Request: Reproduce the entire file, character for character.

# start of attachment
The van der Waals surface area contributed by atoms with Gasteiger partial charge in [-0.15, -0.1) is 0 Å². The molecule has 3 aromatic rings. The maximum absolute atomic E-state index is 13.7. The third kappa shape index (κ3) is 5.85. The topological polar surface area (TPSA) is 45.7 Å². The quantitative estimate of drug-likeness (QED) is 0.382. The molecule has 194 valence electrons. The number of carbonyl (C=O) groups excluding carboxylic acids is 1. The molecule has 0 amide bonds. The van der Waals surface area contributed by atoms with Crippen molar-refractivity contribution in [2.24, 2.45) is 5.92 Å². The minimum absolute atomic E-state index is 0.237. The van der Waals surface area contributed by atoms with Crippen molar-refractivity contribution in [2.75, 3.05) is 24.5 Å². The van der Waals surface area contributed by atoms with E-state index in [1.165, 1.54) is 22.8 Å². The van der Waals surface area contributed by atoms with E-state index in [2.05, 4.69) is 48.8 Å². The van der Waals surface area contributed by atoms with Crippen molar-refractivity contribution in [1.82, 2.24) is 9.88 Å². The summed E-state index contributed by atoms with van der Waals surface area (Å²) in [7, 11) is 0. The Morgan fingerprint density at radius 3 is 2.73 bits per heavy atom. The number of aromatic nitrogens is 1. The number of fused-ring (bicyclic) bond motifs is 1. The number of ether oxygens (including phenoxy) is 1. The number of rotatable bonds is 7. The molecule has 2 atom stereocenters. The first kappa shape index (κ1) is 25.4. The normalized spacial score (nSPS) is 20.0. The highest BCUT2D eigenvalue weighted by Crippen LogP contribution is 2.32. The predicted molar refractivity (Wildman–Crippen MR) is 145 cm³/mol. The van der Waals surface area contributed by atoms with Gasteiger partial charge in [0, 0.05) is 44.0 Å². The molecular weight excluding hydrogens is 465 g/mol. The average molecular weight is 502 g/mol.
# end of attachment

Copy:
The van der Waals surface area contributed by atoms with Gasteiger partial charge in [-0.15, -0.1) is 0 Å². The molecule has 3 aromatic rings. The maximum absolute atomic E-state index is 13.7. The third kappa shape index (κ3) is 5.85. The topological polar surface area (TPSA) is 45.7 Å². The quantitative estimate of drug-likeness (QED) is 0.382. The molecule has 194 valence electrons. The number of carbonyl (C=O) groups excluding carboxylic acids is 1. The molecule has 0 amide bonds. The van der Waals surface area contributed by atoms with Crippen molar-refractivity contribution in [2.24, 2.45) is 5.92 Å². The minimum absolute atomic E-state index is 0.237. The van der Waals surface area contributed by atoms with Crippen molar-refractivity contribution in [2.75, 3.05) is 24.5 Å². The van der Waals surface area contributed by atoms with E-state index in [1.165, 1.54) is 22.8 Å². The van der Waals surface area contributed by atoms with E-state index in [2.05, 4.69) is 48.8 Å². The van der Waals surface area contributed by atoms with Crippen molar-refractivity contribution in [1.82, 2.24) is 9.88 Å². The summed E-state index contributed by atoms with van der Waals surface area (Å²) in [7, 11) is 0. The Morgan fingerprint density at radius 3 is 2.73 bits per heavy atom. The number of aromatic nitrogens is 1. The number of fused-ring (bicyclic) bond motifs is 1. The number of ether oxygens (including phenoxy) is 1. The number of rotatable bonds is 7. The molecule has 2 atom stereocenters. The first kappa shape index (κ1) is 25.4. The normalized spacial score (nSPS) is 20.0. The highest BCUT2D eigenvalue weighted by Crippen LogP contribution is 2.32. The predicted molar refractivity (Wildman–Crippen MR) is 145 cm³/mol. The van der Waals surface area contributed by atoms with Gasteiger partial charge in [0, 0.05) is 44.0 Å². The molecular weight excluding hydrogens is 465 g/mol. The average molecular weight is 502 g/mol.